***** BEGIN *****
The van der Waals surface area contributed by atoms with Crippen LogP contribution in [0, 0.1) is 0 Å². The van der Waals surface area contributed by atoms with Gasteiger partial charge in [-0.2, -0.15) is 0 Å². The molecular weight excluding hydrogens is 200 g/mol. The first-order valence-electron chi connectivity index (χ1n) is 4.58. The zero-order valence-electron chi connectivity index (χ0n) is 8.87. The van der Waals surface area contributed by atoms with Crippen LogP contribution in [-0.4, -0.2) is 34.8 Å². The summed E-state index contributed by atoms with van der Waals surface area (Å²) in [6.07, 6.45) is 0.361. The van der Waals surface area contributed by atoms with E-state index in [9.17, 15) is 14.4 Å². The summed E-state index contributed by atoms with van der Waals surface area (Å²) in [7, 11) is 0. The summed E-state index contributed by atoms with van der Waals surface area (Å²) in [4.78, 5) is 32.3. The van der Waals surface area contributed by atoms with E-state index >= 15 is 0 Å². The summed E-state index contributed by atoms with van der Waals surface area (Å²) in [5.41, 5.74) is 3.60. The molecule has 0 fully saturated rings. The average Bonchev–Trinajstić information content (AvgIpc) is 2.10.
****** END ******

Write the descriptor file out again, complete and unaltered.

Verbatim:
The van der Waals surface area contributed by atoms with Crippen LogP contribution in [0, 0.1) is 0 Å². The van der Waals surface area contributed by atoms with Gasteiger partial charge in [-0.2, -0.15) is 0 Å². The molecular weight excluding hydrogens is 200 g/mol. The first-order valence-electron chi connectivity index (χ1n) is 4.58. The zero-order valence-electron chi connectivity index (χ0n) is 8.87. The van der Waals surface area contributed by atoms with Crippen LogP contribution in [-0.4, -0.2) is 34.8 Å². The summed E-state index contributed by atoms with van der Waals surface area (Å²) in [6.07, 6.45) is 0.361. The van der Waals surface area contributed by atoms with E-state index in [9.17, 15) is 14.4 Å². The summed E-state index contributed by atoms with van der Waals surface area (Å²) in [7, 11) is 0. The summed E-state index contributed by atoms with van der Waals surface area (Å²) in [4.78, 5) is 32.3. The van der Waals surface area contributed by atoms with E-state index >= 15 is 0 Å². The summed E-state index contributed by atoms with van der Waals surface area (Å²) in [5.41, 5.74) is 3.60. The molecule has 0 fully saturated rings. The average Bonchev–Trinajstić information content (AvgIpc) is 2.10.